Indian Prime Minister Narendra Modi inaugurated the G20 summit on Saturday in New Delhi by inviting the African Union, represented by its president, Azali Assoumani, President of the Comoros, to join the group’s leaders as a permanent member.
The African Union, which comprises 55 member states, will have the same status as the European Union, which was the only regional bloc with full membership in the G20.
The draft declaration stated, “We welcome the African Union as a permanent member of the G20, and we believe that including the African Union in the group will contribute significantly to confronting the global challenges of our time,” according to Reuters.
Chinese President Xi Jinping and Russian President Vladimir Putin were absent from the opening of the two-day summit. The group includes 19 countries and the European Union. It represents the largest economies in the world and contributes to more than 85% of its total output and 75% of its trade.
The summit will witness the signing of several important agreements, such as an agreement on a major sea and rail transport project that aims to link India to Europe via the Middle East.
During his speech, UN Secretary-General Antonio Guterres called for a joint leadership to tackle the climate crisis, global conflicts, and poverty. “If we are truly a global family, today we resemble a dysfunctional family,” Guterres said.
“Divisions are increasing, tensions are flaring, and trust is eroding, and all of them together raise the specter of fragmentation and eventual confrontation.” Guterres stated, adding that the global financial structure is outdated, dysfunctional, and unfair and requires structural reform.
In addition, Guterres said that the G20 is responsible for 80% of global emissions and that “half measures will not prevent complete climate collapse.”
Egypt’s President Abdel Fattah Al-Sisi participated on Saturday in the opening session of the summit. During his speech, Al-Sisi welcomed the African Union joining the group.
The president said that achieving the group’s common goals amid the unprecedented challenges facing the world today requires a comprehensive perspective to formulate future arrangements centered on the multilateral system, based on the purposes of the United Nations Charter and the rules of international law, and maximizing the role of international institutions in responding effectively to crises and challenges.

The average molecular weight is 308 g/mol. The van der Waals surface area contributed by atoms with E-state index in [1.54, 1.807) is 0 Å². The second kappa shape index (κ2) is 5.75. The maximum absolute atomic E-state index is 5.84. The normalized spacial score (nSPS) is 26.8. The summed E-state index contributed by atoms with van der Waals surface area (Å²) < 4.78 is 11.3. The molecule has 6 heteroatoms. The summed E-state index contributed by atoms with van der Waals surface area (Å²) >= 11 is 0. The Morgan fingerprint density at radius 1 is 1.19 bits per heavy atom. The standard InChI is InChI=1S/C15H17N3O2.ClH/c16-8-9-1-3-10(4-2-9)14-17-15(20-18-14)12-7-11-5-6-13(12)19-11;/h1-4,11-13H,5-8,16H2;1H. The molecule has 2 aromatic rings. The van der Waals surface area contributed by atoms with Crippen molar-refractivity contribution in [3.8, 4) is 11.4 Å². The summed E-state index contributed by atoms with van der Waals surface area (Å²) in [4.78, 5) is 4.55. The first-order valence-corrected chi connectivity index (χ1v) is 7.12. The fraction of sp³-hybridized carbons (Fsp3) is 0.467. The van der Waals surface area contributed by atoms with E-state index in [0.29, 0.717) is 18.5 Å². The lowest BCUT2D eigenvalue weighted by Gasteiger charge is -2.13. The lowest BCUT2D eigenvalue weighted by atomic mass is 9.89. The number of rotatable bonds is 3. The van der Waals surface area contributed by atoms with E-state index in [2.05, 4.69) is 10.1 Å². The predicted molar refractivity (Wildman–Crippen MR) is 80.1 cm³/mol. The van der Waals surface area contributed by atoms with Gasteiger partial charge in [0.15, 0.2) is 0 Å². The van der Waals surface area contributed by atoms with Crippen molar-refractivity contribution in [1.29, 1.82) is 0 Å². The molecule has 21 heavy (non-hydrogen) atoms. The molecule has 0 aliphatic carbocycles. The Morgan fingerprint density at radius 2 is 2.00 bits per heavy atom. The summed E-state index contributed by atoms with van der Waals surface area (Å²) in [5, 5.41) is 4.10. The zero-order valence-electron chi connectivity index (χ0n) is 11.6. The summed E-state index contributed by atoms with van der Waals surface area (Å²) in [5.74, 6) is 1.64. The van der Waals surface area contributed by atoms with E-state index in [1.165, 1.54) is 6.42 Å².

He pointed out that this highlights the role of the G20, especially in terms of addressing imbalances in the global financial structure and developing international financing institutions while creating sustainable solutions to the structural problems facing developing countries, especially with regard to the growing debt problem.
Al-Sisi said: “The diminishing usefulness of development aid, compared to the increasing conditions for obtaining it, and the widening financing gap to achieve sustainable development and a just transition to a low-carbon economy.”
The president continued that, within the framework of his presidency of the Steering Committee of Heads of State and Government of the New Partnership for Africa’s Development (NEPAD), he set, in consultation with his “African brothers”, specific goals to support the countries of the continent, focusing on advancing continental economic integration, accelerating the implementation of the African development agenda, and activating the continental free trade agreement.
He also said that he mobilized resources for priority areas related to infrastructure, energy, communications, and food security, as well as addressed the continent’s debt crisis, as all of this enhances the continent’s capabilities to contribute to the global system, politically and economically, in order to achieve stability and face global challenges.
Al-Sisi reviewed what he described as “the success of Egypt’s presidency of the 27th session of the Climate Conference” in restoring balance to the international climate agenda, especially by including the idea of a just transition to the green economy and calling for the establishment of a fund to face climate losses and damages.
He explained that in light of the seriousness of the challenge posed by climate change and the global consensus on the importance of overcoming that challenge, each party must assume its responsibilities on the basis of the principles of “common but differentiated responsibility” and “fairness,” and implement the decisions that have been adopted. Otherwise, trust will be dissipated, and the multilateral work system will collapse.
Regarding efforts to contain the energy crisis, Al-Sisi said that Egypt announced on the sidelines of the Sharm El-Sheikh conference the launch of an international forum to finance green hydrogen projects as the fuel of the future, in addition to the steps it is taking to make Egypt a regional center for energy trade.
The president indicated that Egypt recently announced its readiness to host a global center for grain storage and trading in cooperation with development partners, within the framework of integration with joint efforts to address this challenge, and in support of the multilateral international action system.